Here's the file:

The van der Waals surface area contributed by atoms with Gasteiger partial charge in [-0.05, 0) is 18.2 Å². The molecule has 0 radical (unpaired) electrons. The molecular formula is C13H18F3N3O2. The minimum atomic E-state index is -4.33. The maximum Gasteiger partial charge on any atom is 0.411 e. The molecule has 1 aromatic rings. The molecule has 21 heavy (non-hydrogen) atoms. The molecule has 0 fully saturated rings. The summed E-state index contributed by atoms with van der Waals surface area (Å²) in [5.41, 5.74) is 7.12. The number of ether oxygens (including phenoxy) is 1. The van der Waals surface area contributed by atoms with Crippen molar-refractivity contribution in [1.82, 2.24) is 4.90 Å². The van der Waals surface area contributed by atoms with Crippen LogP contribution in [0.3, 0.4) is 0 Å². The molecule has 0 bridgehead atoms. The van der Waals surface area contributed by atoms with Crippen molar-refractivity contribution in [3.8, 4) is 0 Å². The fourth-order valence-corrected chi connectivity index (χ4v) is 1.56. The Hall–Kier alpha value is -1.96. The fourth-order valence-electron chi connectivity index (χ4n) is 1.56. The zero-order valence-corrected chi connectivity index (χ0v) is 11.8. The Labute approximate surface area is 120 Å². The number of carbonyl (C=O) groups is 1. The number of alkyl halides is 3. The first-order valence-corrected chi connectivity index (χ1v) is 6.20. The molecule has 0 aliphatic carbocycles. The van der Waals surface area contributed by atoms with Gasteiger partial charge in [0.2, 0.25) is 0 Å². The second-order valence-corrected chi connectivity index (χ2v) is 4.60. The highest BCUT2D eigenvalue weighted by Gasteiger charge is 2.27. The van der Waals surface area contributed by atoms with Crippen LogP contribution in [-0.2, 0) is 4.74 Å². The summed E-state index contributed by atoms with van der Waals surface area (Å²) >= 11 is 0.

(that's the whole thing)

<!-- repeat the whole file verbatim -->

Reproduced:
The van der Waals surface area contributed by atoms with Gasteiger partial charge in [-0.05, 0) is 18.2 Å². The molecule has 0 radical (unpaired) electrons. The molecular formula is C13H18F3N3O2. The minimum atomic E-state index is -4.33. The maximum Gasteiger partial charge on any atom is 0.411 e. The molecule has 1 aromatic rings. The molecule has 21 heavy (non-hydrogen) atoms. The molecule has 0 fully saturated rings. The summed E-state index contributed by atoms with van der Waals surface area (Å²) in [5.41, 5.74) is 7.12. The number of ether oxygens (including phenoxy) is 1. The van der Waals surface area contributed by atoms with Crippen molar-refractivity contribution in [1.82, 2.24) is 4.90 Å². The van der Waals surface area contributed by atoms with Crippen LogP contribution in [0.3, 0.4) is 0 Å². The molecule has 0 bridgehead atoms. The van der Waals surface area contributed by atoms with Crippen molar-refractivity contribution in [3.8, 4) is 0 Å². The fourth-order valence-corrected chi connectivity index (χ4v) is 1.56. The Hall–Kier alpha value is -1.96. The fourth-order valence-electron chi connectivity index (χ4n) is 1.56. The zero-order valence-corrected chi connectivity index (χ0v) is 11.8. The Labute approximate surface area is 120 Å². The number of carbonyl (C=O) groups is 1. The number of alkyl halides is 3. The first-order valence-corrected chi connectivity index (χ1v) is 6.20. The molecule has 0 aliphatic carbocycles. The van der Waals surface area contributed by atoms with Gasteiger partial charge in [0.2, 0.25) is 0 Å². The second-order valence-corrected chi connectivity index (χ2v) is 4.60. The highest BCUT2D eigenvalue weighted by Gasteiger charge is 2.27. The van der Waals surface area contributed by atoms with Crippen LogP contribution in [-0.2, 0) is 4.74 Å². The summed E-state index contributed by atoms with van der Waals surface area (Å²) >= 11 is 0.